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The #MeToo Movement's Impact on Workplace Sexual Harassment Training

 

Workplace sexual harassment prevention

Since its inception in 2017, the #MeToo movement has unveiled a staggering number of workplace sexual harassment incidents. During 2018 alone, more than 7,600 complaints of sexual harassment were reported to the Equal Employment Opportunity Commission (EEOC) — a 13.6 percent increase from 2017. This is despite the overall decline in reports of workplace harassment.

Two years later, the #MeToo movement continues to have a profound impact on workplaces across the United States. According to an article in Bloomberg, roughly one in five U.S. workers live in states that require employers to offer sexual harassment training. Two years ago, that rate was one in 100 workers.

Some states that have passed or revamped laws requiring workplace sexual harassment training include New York, California, Connecticut, Delaware, Washington, and Illinois. Some states have also passed laws putting a cap on forced arbitration, non-disclosure agreements, and other similar policies.

Is the traditional model of sexual harassment training effective?

Many employers already have some sort of sexual harassment training, but it's aimed more at reporting the behavior rather than preventing it. The EEOC says that the traditional method of sexual harassment training has proven to be ineffective. In a 2015 task force report, the EEOC found that the method of sexual harassment training over the past 30 years was really only put in place to protect employers from lawsuits.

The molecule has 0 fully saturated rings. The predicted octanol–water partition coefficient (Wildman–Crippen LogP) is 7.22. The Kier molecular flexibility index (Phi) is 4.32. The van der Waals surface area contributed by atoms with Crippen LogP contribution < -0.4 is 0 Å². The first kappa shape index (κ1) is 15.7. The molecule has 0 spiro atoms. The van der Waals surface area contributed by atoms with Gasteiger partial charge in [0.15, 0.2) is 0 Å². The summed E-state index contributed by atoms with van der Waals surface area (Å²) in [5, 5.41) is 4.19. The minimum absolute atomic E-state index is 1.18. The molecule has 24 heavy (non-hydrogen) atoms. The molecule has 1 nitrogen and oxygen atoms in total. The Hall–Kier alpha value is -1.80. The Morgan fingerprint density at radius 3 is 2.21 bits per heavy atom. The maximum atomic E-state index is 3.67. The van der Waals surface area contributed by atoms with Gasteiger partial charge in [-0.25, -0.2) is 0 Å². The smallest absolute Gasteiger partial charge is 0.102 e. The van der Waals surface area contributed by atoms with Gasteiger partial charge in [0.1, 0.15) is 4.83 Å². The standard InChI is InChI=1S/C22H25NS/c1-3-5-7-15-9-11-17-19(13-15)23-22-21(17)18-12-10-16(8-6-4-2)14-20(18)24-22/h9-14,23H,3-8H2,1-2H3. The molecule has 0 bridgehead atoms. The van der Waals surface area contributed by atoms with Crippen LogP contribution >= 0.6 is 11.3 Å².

According to Kevin Kish, director of the California Department of Fair Employment and Housing, the #MeToo movement has ushered in a more effective method for addressing workplace sexual harassment.

“Training is moving away from ‘is this harassment or is this not harassment?’ to ‘harassment is wrong, we don’t tolerate it, here’s what we expect,’” said Kish.

For example, under New York's new law, employers must inform workers of the rights available to them and how they can submit complaints.

Workplace sexual harassment has been unlawful since a 1986 U.S. Supreme Court ruling that found that it violates workplace discrimination laws. This ruling has lumped sexual harassment in with discrimination based on sex. It is also unlawful under the Utah Antidiscrimination Act.

I experienced workplace sexual harassment. Why do I need an attorney?

Those who commit this horrific type of behavior in the workplace often face termination from employment, criminal charges, or both. Some perpetrators, however, go under the radar. To break the cycle of workplace sexual harassment, victims and witnesses are urged to speak up immediately.

Even when perpetrators are brought to justice, those who were responsible for ending or preventing the harassment in the first place must be held accountable. If you experienced sexual harassment in the workplace and your employer failed to act promptly and effectively, it's important that you discuss this matter with an attorney as soon as possible. The legal team at Andrus Law Firm, LLC, based in Salt Lake City, investigates incidents of workplace sexual harassment and fights on behalf of victims. To learn more about how we can help you, contact us online and schedule your free confidential consultation.

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